The lawsuit will hinge (as legal battles often do) on the interpretation of words. The FAA’s interpretation of quadcopters to be “aircraft” rather than toys is at the center of the dispute. Putting hobbyists into a catch-22, the FAA also requires recreational RC pilots to stay under a height of 400 feet, while requiring “aircraft” to stay above 500 feet except for emergencies, take-off, or landing. Which do they mean?

The editorial staff at Hackaday is divided about whether the FAA ruling makes no sense at all or is simply making hobbyists “sign their EULA“. This writer has spent enough time inside the Beltway to know an expanse of a mandate when he sees it, and no matter which body of the US government is to blame, regulating toy planes and helicopters as if they were commercial aircraft is an over-reach. Even if the intentions are benign, it’s a poorly thought-out ruling and should be revisited.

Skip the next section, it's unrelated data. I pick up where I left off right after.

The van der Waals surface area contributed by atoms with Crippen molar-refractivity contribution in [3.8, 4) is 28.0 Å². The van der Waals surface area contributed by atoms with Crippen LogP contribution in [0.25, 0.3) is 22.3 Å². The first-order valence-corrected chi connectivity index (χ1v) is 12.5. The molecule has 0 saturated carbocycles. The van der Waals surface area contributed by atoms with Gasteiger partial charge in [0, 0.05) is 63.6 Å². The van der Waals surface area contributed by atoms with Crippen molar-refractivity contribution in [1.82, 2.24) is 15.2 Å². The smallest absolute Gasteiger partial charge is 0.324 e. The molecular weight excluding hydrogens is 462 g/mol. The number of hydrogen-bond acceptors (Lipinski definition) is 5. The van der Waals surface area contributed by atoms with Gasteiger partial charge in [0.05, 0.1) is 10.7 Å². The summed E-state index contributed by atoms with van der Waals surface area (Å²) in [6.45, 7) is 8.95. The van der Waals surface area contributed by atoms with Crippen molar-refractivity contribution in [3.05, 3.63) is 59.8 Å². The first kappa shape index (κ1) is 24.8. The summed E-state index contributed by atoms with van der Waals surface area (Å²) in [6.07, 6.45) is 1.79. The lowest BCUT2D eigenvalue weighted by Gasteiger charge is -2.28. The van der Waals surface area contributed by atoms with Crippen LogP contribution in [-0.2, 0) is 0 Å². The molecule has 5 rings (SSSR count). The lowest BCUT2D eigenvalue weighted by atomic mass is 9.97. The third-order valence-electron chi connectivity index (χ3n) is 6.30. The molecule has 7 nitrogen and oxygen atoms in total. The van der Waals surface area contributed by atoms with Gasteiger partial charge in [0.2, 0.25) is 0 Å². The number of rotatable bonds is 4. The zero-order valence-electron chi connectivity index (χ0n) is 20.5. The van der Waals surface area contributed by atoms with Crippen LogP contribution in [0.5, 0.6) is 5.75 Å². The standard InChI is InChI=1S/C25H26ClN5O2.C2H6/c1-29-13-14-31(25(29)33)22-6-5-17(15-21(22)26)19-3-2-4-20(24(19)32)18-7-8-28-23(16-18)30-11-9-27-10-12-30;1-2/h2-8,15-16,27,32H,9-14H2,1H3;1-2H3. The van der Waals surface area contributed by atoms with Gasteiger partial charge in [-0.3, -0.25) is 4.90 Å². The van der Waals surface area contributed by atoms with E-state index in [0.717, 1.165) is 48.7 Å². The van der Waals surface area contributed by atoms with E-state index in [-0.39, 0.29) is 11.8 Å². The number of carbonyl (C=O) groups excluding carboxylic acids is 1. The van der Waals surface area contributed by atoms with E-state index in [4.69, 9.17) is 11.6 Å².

If you agree, you now have the chance to put your money where your mouth is. The DC Area Drone User Group is putting together a legal defense fund to push [Taylor]’s case. Nobody would be cynical enough to suggest that one can buy the legal system in the US, but, paraphrasing Diamond Dave, it sure as heck can buy a good enough lawyer to get the law changed.

Real-Life Space Invaders with Drones and Lasers

We’ve seen a proliferation of real-life video game builds lately, but this one is a jaw-dropper! [Tomer Daniel] and his crew of twelve hackers, welders, and coders built a Space Invaders game for GeekCon 2016.

[Tomer] et al spent more time on the project than the writeup, so you’re going to have to content yourselves with the video, embedded below, and a raft of photos that they sent us. ([Tomer] wrote in and wanted to thank each of you, and his sponsors, by name, but that would be a couple paragraphs on its own. Condider yourselves all thanked!)